China says it is “deeply concerned” over reports that the United States is moving to further restrict sales of American technology to Huawei, a tech company that U.S. officials have long singled out as a threat to national security for its alleged support of Beijing’s espionage efforts.
As first reported by the Financial Times, the U.S. Department of Commerce has informed American firms that it will no longer issue licenses for technology exports to Huawei, thereby isolating the Shenzen-based company from supplies it needs to make its products.
The White House and Commerce Department have not responded to VOA’s request for confirmation of the reports. But observers say the move may be the latest tactic in the Biden administration’s geoeconomics strategy as it comes under increasing Republican pressure to outcompete China.
The crackdown on Chinese companies began under the Trump administration, which in 2019 added Huawei to an export blacklist but made exceptions for some American firms, including Qualcomm and Intel, to provide non-5G technology licenses.
Since taking office in 2021, President Joe Biden has taken an even more aggressive stance than his predecessor, Donald Trump. Now the Biden administration appears to be heading toward a total ban on all tech exports to Huawei, said Sam Howell, who researches quantum information science at the Center for a New American Security’s Technology and National Security program.
“These new restrictions from what we understand so far would include items below the 5G level,” she told VOA. “So 4G items, Wi-Fi 6 and [Wi-Fi] 7, artificial intelligence, high performance computing and cloud capabilities as well.”
Should the Commerce Department follow through with the ban, there will likely be pushback from U.S. companies whose revenues will be directly affected, Howell said. Currently Intel and Qualcomm still sell chips used in laptops and phones manufactured by Huawei.
Undercutting the revenue of these technology companies, which reduces R&D budgets and can lead to layoffs, must be carefully balanced by clear national security gains, said Paul Triolo, senior vice president for China and technology policy lead at the business advisory firm Albright Stonebridge Group.
“In the current climate of U.S.-China relations, that balancing act is being abandoned in favor of viewing technology transactions between the U.S. and China as largely zero sum,” he told VOA.
Huawei and Beijing have denied that they are a threat to other countries’ national security. Foreign ministry spokesperson Mao Ning accused Washington of “overstretching the concept of national security and abusing state power” to suppress Chinese competitors.
“Such practices are contrary to the principles of market economy” and are “blatant technological hegemony,” Mao said.
China has in the past held back on trade retaliations on U.S. actions targeting Huawei, Triolo noted.
“Any actions China would take now targeting the foreign business community would not align with moves towards opening up after zero-COVID policies were dropped, and portraying China as now more open for business,” he said.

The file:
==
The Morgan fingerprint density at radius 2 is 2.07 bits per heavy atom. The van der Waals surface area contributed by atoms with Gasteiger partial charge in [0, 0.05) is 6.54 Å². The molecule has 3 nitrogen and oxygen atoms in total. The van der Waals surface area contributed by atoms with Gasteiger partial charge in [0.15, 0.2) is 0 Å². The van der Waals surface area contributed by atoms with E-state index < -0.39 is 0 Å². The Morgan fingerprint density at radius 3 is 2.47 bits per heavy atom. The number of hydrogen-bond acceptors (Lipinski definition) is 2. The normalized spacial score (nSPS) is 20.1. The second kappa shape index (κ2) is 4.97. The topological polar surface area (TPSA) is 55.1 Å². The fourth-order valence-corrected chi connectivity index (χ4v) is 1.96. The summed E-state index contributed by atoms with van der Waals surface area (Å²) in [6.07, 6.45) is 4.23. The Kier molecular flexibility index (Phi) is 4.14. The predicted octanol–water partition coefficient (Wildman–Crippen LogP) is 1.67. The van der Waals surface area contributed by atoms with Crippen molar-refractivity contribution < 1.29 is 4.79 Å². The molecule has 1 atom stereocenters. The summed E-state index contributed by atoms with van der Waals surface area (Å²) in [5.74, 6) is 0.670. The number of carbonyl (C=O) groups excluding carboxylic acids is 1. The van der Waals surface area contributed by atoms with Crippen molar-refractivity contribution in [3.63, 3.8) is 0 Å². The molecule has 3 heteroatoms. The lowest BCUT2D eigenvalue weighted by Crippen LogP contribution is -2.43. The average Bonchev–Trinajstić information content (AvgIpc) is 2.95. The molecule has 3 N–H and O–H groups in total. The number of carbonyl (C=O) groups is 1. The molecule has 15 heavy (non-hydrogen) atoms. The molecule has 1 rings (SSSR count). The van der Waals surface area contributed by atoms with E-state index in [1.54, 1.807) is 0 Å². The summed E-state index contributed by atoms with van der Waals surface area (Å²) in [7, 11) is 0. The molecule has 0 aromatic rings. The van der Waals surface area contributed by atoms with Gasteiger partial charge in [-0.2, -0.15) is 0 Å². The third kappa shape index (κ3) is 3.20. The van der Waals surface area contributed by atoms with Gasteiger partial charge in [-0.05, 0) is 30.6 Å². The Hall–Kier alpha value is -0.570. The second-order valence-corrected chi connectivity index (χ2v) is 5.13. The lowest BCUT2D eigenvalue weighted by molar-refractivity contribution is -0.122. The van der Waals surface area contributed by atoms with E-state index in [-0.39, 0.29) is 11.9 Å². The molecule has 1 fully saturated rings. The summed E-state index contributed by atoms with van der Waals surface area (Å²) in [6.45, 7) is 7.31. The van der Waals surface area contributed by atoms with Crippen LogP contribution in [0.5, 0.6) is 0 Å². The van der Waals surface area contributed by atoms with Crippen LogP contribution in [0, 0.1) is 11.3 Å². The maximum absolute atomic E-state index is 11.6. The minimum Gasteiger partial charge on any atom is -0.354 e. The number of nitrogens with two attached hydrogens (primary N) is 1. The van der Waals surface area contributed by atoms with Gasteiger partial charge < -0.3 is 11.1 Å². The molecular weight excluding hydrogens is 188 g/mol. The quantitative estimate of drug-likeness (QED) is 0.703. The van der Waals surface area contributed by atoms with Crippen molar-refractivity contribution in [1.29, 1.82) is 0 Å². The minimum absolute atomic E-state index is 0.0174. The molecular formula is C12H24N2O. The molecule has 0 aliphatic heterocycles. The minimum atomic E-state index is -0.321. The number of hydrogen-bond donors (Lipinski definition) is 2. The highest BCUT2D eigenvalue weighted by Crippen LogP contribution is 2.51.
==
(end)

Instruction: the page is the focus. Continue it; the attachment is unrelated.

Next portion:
Outcompeting Chinese tech
The latest U.S. move on Huawei is part of a U.S. effort to outcompete China in the cutting-edge technology sector.
In October, Biden imposed sweeping restrictions on providing advanced semiconductors and chipmaking equipment to Chinese companies, seeking to maintain dominance particularly on the most advanced chips. His administration is rallying allies behind the effort, including the Netherlands, Japan, South Korea and Taiwan – home to leading companies that play key roles in the industry’s supply chain.
U.S. officials say export restrictions on chips are necessary because China can use semiconductors to advance their military systems, including weapons of mass destruction, and commit human rights abuses.
The October restrictions follow the CHIPS and Science Act of 2022, which Biden signed into law in August and that restricts companies receiving U.S. subsidies from investing in and expanding cutting-edge chipmaking facilities in China. It also provides $52 billion to strengthen the domestic semiconductor industry.
Beijing has invested heavily in its own semiconductor sector, with plans to invest $1.4 trillion in advanced technologies in a bid to achieve 70% self-sufficiency in semiconductors by 2025.
TikTok a target
TikTok, a social media application owned by the Chinese company ByteDance that has built a massive following especially among American youth, is also under U.S. lawmakers’ scrutiny due to suspicion that it could be used as a tool of Chinese foreign espionage or influence.
CEO Shou Zi Chew is scheduled to appear before the House Energy and Commerce Committee on March 23 to testify about TikTok’s “consumer privacy and data security practices, the platforms’ impact on kids, and their relationship with the Chinese Communist Party.”
Lawmakers are divided on whether to ban or allow the popular app, which has been downloaded onto about 100 million U.S. smartphones, or force its sale to an American buyer.
Earlier in January, Congress set up the House Select Committee on China, tasked with dealing with legislation to combat the dangers of a rising China.
U.S. Secretary of State Antony Blinken is meeting his Chinese counterparts next week in Beijing, the first visit by an American Secretary of State since 2018, to maintain open lines of communication amid rising U.S.-China tensions.